In addition to the more splashy ventures, the Kardashians use email and SMS just like the rest of us. Skims frequently uses email and SMS for product launches, product reviews, and restock alerts. 

Skims Slide launch email.

Skims SMS launch.

Okay, we know we’re not all celebrities. People won’t be cheering your name outside of your pop-up shop. But we can take away this lesson: through various channels, it’s important that you connect with your customers in a tangible way.

For direct-to-consumer brands, the best channels to connect with your audience are email and SMS. These are two channels that you own completely, and where you can control the customer experience.

The more you engage with your audience and create a stellar customer experience, the more they’ll engage with you in return.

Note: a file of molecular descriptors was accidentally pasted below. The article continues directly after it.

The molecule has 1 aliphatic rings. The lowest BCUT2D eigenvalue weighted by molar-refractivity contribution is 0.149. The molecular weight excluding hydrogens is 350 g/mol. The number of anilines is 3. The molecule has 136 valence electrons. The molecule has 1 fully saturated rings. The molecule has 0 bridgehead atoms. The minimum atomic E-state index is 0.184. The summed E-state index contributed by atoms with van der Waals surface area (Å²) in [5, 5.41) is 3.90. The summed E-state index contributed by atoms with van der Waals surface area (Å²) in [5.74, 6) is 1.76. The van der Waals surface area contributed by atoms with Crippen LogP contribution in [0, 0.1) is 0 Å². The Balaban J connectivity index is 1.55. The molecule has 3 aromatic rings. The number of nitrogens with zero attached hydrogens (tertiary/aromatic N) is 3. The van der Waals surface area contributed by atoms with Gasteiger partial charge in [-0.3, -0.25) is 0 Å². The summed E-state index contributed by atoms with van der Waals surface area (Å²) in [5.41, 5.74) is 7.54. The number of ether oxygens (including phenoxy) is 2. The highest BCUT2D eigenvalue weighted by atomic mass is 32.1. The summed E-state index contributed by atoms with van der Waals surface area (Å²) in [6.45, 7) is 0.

Use social media feedback to improve future product releases

Speaking of social media, another great thing about it is that it’s a low-cost way to collect customer feedback. If you get some not-so-great feedback, don’t stress out about it. Use that social feedback to improve your next product launch. 

Before she launched her own perfume line, Kim Kardashian used Twitter as a focus group to gather feedback about the bottle shape and size.

Twitter is where you find out what the world is talking about, and the KKW Beauty owner stated that she uses Twitter to listen to what people have to say and talk to her followers.